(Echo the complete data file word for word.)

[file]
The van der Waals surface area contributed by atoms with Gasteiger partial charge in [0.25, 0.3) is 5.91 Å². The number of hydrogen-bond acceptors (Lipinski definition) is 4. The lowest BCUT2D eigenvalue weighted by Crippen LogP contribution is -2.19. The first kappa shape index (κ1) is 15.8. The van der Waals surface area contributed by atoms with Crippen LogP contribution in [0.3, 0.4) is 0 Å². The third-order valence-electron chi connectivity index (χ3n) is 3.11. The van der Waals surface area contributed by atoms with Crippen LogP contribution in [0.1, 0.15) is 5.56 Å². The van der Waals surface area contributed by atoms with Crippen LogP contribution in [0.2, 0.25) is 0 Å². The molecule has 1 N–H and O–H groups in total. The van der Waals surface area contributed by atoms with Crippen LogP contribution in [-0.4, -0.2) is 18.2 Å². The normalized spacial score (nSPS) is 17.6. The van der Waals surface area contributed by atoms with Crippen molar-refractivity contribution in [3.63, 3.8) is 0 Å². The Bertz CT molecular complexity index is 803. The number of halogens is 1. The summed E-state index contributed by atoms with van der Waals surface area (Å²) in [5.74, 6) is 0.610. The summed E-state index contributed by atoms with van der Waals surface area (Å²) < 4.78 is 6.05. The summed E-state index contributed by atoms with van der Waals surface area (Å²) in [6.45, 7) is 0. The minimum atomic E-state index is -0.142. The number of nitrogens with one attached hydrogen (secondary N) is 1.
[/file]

The van der Waals surface area contributed by atoms with Gasteiger partial charge in [0.25, 0.3) is 5.91 Å². The number of hydrogen-bond acceptors (Lipinski definition) is 4. The lowest BCUT2D eigenvalue weighted by Crippen LogP contribution is -2.19. The first kappa shape index (κ1) is 15.8. The van der Waals surface area contributed by atoms with Crippen LogP contribution in [0.3, 0.4) is 0 Å². The third-order valence-electron chi connectivity index (χ3n) is 3.11. The van der Waals surface area contributed by atoms with Crippen LogP contribution in [0.1, 0.15) is 5.56 Å². The van der Waals surface area contributed by atoms with Crippen LogP contribution in [0.2, 0.25) is 0 Å². The molecule has 1 N–H and O–H groups in total. The van der Waals surface area contributed by atoms with Crippen LogP contribution in [-0.4, -0.2) is 18.2 Å². The normalized spacial score (nSPS) is 17.6. The van der Waals surface area contributed by atoms with Crippen molar-refractivity contribution in [3.63, 3.8) is 0 Å². The Bertz CT molecular complexity index is 803. The number of halogens is 1. The summed E-state index contributed by atoms with van der Waals surface area (Å²) in [5.74, 6) is 0.610. The summed E-state index contributed by atoms with van der Waals surface area (Å²) < 4.78 is 6.05. The summed E-state index contributed by atoms with van der Waals surface area (Å²) in [6.45, 7) is 0. The minimum atomic E-state index is -0.142. The number of nitrogens with one attached hydrogen (secondary N) is 1.